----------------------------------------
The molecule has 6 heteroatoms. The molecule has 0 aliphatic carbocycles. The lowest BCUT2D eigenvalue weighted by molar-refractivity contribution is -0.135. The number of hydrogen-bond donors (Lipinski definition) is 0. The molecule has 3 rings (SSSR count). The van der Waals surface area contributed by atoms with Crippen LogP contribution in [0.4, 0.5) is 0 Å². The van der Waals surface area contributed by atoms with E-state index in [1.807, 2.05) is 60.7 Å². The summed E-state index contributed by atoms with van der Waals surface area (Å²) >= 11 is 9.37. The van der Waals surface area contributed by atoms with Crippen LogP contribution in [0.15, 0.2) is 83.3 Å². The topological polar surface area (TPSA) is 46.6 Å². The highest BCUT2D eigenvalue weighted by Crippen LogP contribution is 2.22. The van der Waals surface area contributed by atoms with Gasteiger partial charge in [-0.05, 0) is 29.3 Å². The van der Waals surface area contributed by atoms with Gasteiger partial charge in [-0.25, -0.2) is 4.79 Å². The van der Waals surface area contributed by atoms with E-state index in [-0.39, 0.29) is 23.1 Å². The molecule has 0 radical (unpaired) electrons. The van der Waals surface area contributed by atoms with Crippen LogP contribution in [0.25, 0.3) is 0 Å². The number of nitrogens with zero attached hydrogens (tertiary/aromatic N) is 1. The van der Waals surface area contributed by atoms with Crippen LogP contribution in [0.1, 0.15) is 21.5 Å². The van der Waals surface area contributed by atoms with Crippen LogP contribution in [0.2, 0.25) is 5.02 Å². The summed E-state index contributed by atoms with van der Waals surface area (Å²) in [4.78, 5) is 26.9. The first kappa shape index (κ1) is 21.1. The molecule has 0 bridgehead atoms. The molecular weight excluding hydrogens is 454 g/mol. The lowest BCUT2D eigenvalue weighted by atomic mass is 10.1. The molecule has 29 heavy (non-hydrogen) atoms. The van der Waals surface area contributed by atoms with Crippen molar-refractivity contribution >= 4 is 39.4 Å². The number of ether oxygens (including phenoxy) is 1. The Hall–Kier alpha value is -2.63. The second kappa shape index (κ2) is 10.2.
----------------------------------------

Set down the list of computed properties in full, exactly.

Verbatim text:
The molecule has 6 heteroatoms. The molecule has 0 aliphatic carbocycles. The lowest BCUT2D eigenvalue weighted by molar-refractivity contribution is -0.135. The number of hydrogen-bond donors (Lipinski definition) is 0. The molecule has 3 rings (SSSR count). The van der Waals surface area contributed by atoms with Crippen LogP contribution in [0.4, 0.5) is 0 Å². The van der Waals surface area contributed by atoms with E-state index in [1.807, 2.05) is 60.7 Å². The summed E-state index contributed by atoms with van der Waals surface area (Å²) >= 11 is 9.37. The van der Waals surface area contributed by atoms with Crippen LogP contribution in [0.15, 0.2) is 83.3 Å². The topological polar surface area (TPSA) is 46.6 Å². The highest BCUT2D eigenvalue weighted by Crippen LogP contribution is 2.22. The van der Waals surface area contributed by atoms with Gasteiger partial charge in [-0.05, 0) is 29.3 Å². The van der Waals surface area contributed by atoms with Gasteiger partial charge in [-0.25, -0.2) is 4.79 Å². The van der Waals surface area contributed by atoms with E-state index in [-0.39, 0.29) is 23.1 Å². The molecule has 0 radical (unpaired) electrons. The van der Waals surface area contributed by atoms with Crippen LogP contribution in [0.25, 0.3) is 0 Å². The number of nitrogens with zero attached hydrogens (tertiary/aromatic N) is 1. The van der Waals surface area contributed by atoms with Crippen LogP contribution in [0.1, 0.15) is 21.5 Å². The van der Waals surface area contributed by atoms with Crippen LogP contribution in [0.2, 0.25) is 5.02 Å². The summed E-state index contributed by atoms with van der Waals surface area (Å²) in [4.78, 5) is 26.9. The first kappa shape index (κ1) is 21.1. The molecule has 0 bridgehead atoms. The molecular weight excluding hydrogens is 454 g/mol. The lowest BCUT2D eigenvalue weighted by atomic mass is 10.1. The molecule has 29 heavy (non-hydrogen) atoms. The van der Waals surface area contributed by atoms with Crippen molar-refractivity contribution >= 4 is 39.4 Å². The number of ether oxygens (including phenoxy) is 1. The Hall–Kier alpha value is -2.63. The second kappa shape index (κ2) is 10.2.